On Jan 31, 2008 9:17 AM, lorenzo bolla <lbolla@gmail.com> wrote:
from docstring in multiarraymodule.c
/** @brief Use bisection of sorted array to find first entries >= keys. * * For each key use bisection to find the first index i s.t. key <= arr[i]. * When there is no such index i, set i = len(arr). Return the results in ret. * All arrays are assumed contiguous on entry and both arr and key must be of < * the same comparable type. < * * @param arr contiguous sorted array to be searched. * @param key contiguous array of keys. * @param ret contiguous array of intp for returned indices. * @return void */ static void local_search_left(PyArrayObject *arr, PyArrayObject *key, PyArrayObject *ret)
In particular:
* All arrays are assumed contiguous on entry and both arr and key must be of < * the same comparable type. <
Heh. I knew there was a reason I documented that subroutine, I had forgotten about that. Anyway, I think an exception should be thrown in the higher level routine that sets up the call when there is a type mismatch. Some typecasting might also be appropriate. Chuck
Well, i've digged around in the source code and here is a patch which makes it work for the case I wanted:  multiarraymodule.c.old 20080131 17:42:32.000000000 +0000 +++ multiarraymodule.c 20080131 17:43:43.000000000 +0000 @@ 2967,7 +2967,10 @@ char *parr = arr>data; char *pkey = key>data; intp *pret = (intp *)ret>data;  int elsize = arr>descr>elsize; + + int elsize1 = arr>descr>elsize; + int elsize2 = key>descr>elsize; + intp i; for(i = 0; i < nkeys; ++i) { @@ 2975,14 +2978,14 @@ intp imax = nelts; while (imin < imax) { intp imid = imin + ((imax  imin) >> 2);  if (compare(parr + elsize*imid, pkey, key) < 0) + if (compare(parr + elsize1*imid, pkey, key) < 0) imin = imid + 1; else imax = imid; } *pret = imin; pret += 1;  pkey += elsize; + pkey += elsize2; } } @@ 3008,7 +3011,10 @@ char *parr = arr>data; char *pkey = key>data; intp *pret = (intp *)ret>data;  int elsize = arr>descr>elsize; + + int elsize1 = arr>descr>elsize; + int elsize2 = key>descr>elsize; + intp i; for(i = 0; i < nkeys; ++i) { @@ 3016,14 +3022,14 @@ intp imax = nelts; while (imin < imax) { intp imid = imin + ((imax  imin) >> 2);  if (compare(parr + elsize*imid, pkey, key) <= 0) + if (compare(parr + elsize1*imid, pkey, key) <= 0) imin = imid + 1; else imax = imid; } *pret = imin; pret += 1;  pkey += elsize; + pkey += elsize2; } } James
On Jan 31, 2008 10:49 AM, James Philbin <philbinj@gmail.com> wrote:
Well, i've digged around in the source code and here is a patch which makes it work for the case I wanted:
 multiarraymodule.c.old 20080131 17:42:32.000000000 +0000 +++ multiarraymodule.c 20080131 17:43:43.000000000 +0000 @@ 2967,7 +2967,10 @@ char *parr = arr>data; char *pkey = key>data; intp *pret = (intp *)ret>data;  int elsize = arr>descr>elsize; + + int elsize1 = arr>descr>elsize; + int elsize2 = key>descr>elsize; + intp i;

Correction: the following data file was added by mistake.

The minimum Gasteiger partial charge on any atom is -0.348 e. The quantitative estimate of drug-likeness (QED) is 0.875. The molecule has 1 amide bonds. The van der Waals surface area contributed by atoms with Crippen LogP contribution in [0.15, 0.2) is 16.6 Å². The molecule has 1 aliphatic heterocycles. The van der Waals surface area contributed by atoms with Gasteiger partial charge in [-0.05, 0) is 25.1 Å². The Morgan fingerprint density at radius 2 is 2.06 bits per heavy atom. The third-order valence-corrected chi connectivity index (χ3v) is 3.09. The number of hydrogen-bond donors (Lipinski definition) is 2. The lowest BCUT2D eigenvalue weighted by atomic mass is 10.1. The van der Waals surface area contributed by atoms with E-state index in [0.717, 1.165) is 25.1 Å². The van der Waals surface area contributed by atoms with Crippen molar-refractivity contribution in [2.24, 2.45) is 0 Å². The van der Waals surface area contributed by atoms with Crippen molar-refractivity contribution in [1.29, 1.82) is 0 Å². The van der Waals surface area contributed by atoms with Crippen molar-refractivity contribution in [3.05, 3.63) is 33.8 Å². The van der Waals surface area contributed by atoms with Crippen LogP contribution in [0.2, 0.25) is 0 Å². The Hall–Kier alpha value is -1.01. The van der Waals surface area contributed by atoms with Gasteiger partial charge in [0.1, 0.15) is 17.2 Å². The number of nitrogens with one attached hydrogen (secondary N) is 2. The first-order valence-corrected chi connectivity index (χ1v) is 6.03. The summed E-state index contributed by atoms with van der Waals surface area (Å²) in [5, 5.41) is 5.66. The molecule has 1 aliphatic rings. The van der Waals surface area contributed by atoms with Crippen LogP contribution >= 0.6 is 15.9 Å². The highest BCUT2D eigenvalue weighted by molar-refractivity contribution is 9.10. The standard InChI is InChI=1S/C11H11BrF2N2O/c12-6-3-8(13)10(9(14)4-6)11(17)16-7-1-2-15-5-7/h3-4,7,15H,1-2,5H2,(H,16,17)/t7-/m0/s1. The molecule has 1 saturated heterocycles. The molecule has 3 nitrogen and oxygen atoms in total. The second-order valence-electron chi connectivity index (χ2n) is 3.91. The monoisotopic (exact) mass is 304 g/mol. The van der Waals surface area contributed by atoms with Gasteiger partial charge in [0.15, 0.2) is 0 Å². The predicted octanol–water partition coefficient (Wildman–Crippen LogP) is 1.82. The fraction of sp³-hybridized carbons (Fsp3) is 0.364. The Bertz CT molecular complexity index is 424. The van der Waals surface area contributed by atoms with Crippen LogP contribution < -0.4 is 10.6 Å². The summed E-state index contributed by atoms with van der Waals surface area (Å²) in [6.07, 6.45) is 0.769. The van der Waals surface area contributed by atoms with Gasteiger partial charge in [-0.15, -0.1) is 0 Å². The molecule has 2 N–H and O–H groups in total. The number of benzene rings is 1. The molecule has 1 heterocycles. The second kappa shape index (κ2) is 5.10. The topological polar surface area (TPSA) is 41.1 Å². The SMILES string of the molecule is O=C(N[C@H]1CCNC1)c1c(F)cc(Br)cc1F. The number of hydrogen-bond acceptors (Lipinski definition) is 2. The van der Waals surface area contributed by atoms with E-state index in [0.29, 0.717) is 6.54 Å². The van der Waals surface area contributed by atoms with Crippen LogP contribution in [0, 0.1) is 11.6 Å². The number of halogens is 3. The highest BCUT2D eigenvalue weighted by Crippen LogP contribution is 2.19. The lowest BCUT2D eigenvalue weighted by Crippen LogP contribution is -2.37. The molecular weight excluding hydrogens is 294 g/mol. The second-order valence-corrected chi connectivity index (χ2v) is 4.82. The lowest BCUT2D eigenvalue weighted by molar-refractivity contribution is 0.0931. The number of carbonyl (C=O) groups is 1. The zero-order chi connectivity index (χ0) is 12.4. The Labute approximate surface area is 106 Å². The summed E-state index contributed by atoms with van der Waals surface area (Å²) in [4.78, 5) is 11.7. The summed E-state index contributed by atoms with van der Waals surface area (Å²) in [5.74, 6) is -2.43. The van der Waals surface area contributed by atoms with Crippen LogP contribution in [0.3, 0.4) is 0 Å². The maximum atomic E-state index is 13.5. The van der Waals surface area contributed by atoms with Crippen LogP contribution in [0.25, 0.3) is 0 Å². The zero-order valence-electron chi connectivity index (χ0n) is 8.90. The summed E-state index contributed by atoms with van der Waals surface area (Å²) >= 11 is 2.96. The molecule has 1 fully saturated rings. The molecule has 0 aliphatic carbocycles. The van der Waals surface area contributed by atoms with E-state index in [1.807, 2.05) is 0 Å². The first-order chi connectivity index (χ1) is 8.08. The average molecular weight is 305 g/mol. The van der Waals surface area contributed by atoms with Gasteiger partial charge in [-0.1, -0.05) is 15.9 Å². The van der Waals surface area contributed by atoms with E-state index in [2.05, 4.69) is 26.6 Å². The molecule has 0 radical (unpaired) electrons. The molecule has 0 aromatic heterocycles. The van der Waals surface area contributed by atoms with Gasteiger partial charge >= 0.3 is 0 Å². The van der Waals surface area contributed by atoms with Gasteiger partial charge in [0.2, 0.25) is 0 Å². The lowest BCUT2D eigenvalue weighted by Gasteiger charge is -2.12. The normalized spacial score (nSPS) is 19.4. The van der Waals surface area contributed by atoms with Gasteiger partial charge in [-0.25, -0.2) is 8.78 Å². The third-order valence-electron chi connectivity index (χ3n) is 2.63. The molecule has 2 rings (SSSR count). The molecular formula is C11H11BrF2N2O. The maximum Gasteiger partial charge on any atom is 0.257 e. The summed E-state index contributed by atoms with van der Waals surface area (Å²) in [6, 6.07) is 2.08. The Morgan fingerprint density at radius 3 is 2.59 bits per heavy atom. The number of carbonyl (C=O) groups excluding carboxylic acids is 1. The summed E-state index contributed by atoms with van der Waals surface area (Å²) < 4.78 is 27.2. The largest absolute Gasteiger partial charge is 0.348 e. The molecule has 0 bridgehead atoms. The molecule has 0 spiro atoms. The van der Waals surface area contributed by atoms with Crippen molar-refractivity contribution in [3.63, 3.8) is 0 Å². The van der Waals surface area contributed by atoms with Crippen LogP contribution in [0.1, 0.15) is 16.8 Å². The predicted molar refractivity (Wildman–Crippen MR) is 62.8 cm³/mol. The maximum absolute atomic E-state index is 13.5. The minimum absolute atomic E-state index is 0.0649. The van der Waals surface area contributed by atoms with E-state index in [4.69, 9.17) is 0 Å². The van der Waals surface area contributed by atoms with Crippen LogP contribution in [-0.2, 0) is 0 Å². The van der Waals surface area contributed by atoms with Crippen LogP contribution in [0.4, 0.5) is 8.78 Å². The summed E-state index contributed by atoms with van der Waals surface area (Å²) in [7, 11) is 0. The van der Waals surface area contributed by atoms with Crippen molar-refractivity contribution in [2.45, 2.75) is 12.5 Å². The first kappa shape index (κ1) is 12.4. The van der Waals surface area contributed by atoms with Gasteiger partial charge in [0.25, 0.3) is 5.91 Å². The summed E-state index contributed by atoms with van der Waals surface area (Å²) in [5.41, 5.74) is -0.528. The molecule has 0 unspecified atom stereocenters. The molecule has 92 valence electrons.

for(i = 0; i < nkeys; ++i) { @@ 2975,14 +2978,14 @@ intp imax = nelts; while (imin < imax) { intp imid = imin + ((imax  imin) >> 2);  if (compare(parr + elsize*imid, pkey, key) < 0) + if (compare(parr + elsize1*imid, pkey, key) < 0) imin = imid + 1; else imax = imid; } *pret = imin; pret += 1;  pkey += elsize; + pkey += elsize2; } }
But is that safe? You have changed the stepping to adjust for the element size, but there is no guarantee that the comparison works. Chuck
I use a dev version (1.0.5.dev4567). L. On 1/31/08, James Philbin <philbinj@gmail.com> wrote:
Hmmm. Just downloaded and installed 1.0.4 and i'm still getting this error. Are you guys using the bleeding edge version or the official 1.0.4 tarball from the webpage?
James _______________________________________________ Numpydiscussion mailing list Numpydiscussion@scipy.org http://projects.scipy.org/mailman/listinfo/numpydiscussion
 Lorenzo Bolla lbolla@gmail.com http://lorenzobolla.emurse.com/
No problem for me (also a svn version) : Python 2.5.1 (r251:54863, Oct 30 2007, 13:54:11) [GCC 4.1.2 20070925 (Red Hat 4.1.233)] on linux2
import numpy A = numpy.array(['a','aa','b']) B = numpy.array(['d','e']) A.searchsorted(B) array([3, 3])
Matthieu 2008/1/31, lorenzo bolla <lbolla@gmail.com>:
I use a dev version (1.0.5.dev4567). L.
On 1/31/08, James Philbin <philbinj@gmail.com> wrote:
Hmmm. Just downloaded and installed 1.0.4 and i'm still getting this error. Are you guys using the bleeding edge version or the official 1.0.4 tarball from the webpage?
James _______________________________________________ Numpydiscussion mailing list Numpydiscussion@scipy.org http://projects.scipy.org/mailman/listinfo/numpydiscussion
 Lorenzo Bolla lbolla@gmail.com http://lorenzobolla.emurse.com/
_______________________________________________ Numpydiscussion mailing list Numpydiscussion@scipy.org http://projects.scipy.org/mailman/listinfo/numpydiscussion
 French PhD student Website : http://matthieubrucher.developpez.com/ Blogs : http://matt.eifelle.com and http://blog.developpez.com/?blog=92 LinkedIn : http://www.linkedin.com/in/matthieubrucher
I do get the problem with a recent(ish) svn, on OS X 10.5.1, python 2.5.1 (from python.org): In [76]: A = array(['a','aa','b']) In [77]: B = array(['d','e']) In [78]: A.searchsorted(B) Out[78]: array([3, 0]) In [79]: numpy.__version__ Out[79]: '1.0.5.dev4722'